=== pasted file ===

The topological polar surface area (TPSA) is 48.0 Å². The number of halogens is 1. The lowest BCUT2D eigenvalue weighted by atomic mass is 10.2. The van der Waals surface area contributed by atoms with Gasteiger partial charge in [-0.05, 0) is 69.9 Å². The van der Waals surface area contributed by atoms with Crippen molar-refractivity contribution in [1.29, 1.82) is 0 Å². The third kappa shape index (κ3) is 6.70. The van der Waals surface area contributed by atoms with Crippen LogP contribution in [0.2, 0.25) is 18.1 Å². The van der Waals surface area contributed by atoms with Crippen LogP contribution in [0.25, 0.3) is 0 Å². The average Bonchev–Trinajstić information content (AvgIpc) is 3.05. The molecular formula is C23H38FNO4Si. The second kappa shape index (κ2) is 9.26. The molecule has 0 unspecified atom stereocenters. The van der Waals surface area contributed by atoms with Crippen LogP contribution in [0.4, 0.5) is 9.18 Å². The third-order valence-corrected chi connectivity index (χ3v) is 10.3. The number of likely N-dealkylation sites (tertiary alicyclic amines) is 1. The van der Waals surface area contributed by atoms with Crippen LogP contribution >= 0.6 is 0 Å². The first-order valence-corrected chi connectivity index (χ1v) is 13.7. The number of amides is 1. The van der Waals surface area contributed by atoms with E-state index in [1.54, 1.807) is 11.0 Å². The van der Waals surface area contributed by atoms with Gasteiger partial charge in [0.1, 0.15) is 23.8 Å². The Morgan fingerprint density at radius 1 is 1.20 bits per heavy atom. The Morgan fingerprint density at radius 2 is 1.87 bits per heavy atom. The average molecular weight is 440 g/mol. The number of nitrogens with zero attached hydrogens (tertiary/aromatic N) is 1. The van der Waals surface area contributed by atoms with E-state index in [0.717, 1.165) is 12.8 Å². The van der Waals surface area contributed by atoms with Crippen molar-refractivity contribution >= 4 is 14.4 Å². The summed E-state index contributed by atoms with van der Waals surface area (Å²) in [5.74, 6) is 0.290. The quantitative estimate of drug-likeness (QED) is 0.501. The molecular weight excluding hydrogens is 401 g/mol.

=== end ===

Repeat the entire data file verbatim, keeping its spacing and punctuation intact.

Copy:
The topological polar surface area (TPSA) is 48.0 Å². The number of halogens is 1. The lowest BCUT2D eigenvalue weighted by atomic mass is 10.2. The van der Waals surface area contributed by atoms with Gasteiger partial charge in [-0.05, 0) is 69.9 Å². The van der Waals surface area contributed by atoms with Crippen molar-refractivity contribution in [1.29, 1.82) is 0 Å². The third kappa shape index (κ3) is 6.70. The van der Waals surface area contributed by atoms with Crippen LogP contribution in [0.2, 0.25) is 18.1 Å². The van der Waals surface area contributed by atoms with Crippen LogP contribution in [0.25, 0.3) is 0 Å². The average Bonchev–Trinajstić information content (AvgIpc) is 3.05. The molecular formula is C23H38FNO4Si. The second kappa shape index (κ2) is 9.26. The molecule has 0 unspecified atom stereocenters. The van der Waals surface area contributed by atoms with Crippen LogP contribution in [0.4, 0.5) is 9.18 Å². The third-order valence-corrected chi connectivity index (χ3v) is 10.3. The number of likely N-dealkylation sites (tertiary alicyclic amines) is 1. The van der Waals surface area contributed by atoms with Crippen LogP contribution >= 0.6 is 0 Å². The first-order valence-corrected chi connectivity index (χ1v) is 13.7. The number of amides is 1. The van der Waals surface area contributed by atoms with E-state index in [1.54, 1.807) is 11.0 Å². The van der Waals surface area contributed by atoms with Gasteiger partial charge in [0.1, 0.15) is 23.8 Å². The Morgan fingerprint density at radius 1 is 1.20 bits per heavy atom. The Morgan fingerprint density at radius 2 is 1.87 bits per heavy atom. The average molecular weight is 440 g/mol. The number of nitrogens with zero attached hydrogens (tertiary/aromatic N) is 1. The van der Waals surface area contributed by atoms with E-state index in [0.717, 1.165) is 12.8 Å². The van der Waals surface area contributed by atoms with Crippen molar-refractivity contribution >= 4 is 14.4 Å². The summed E-state index contributed by atoms with van der Waals surface area (Å²) in [5.74, 6) is 0.290. The quantitative estimate of drug-likeness (QED) is 0.501. The molecular weight excluding hydrogens is 401 g/mol.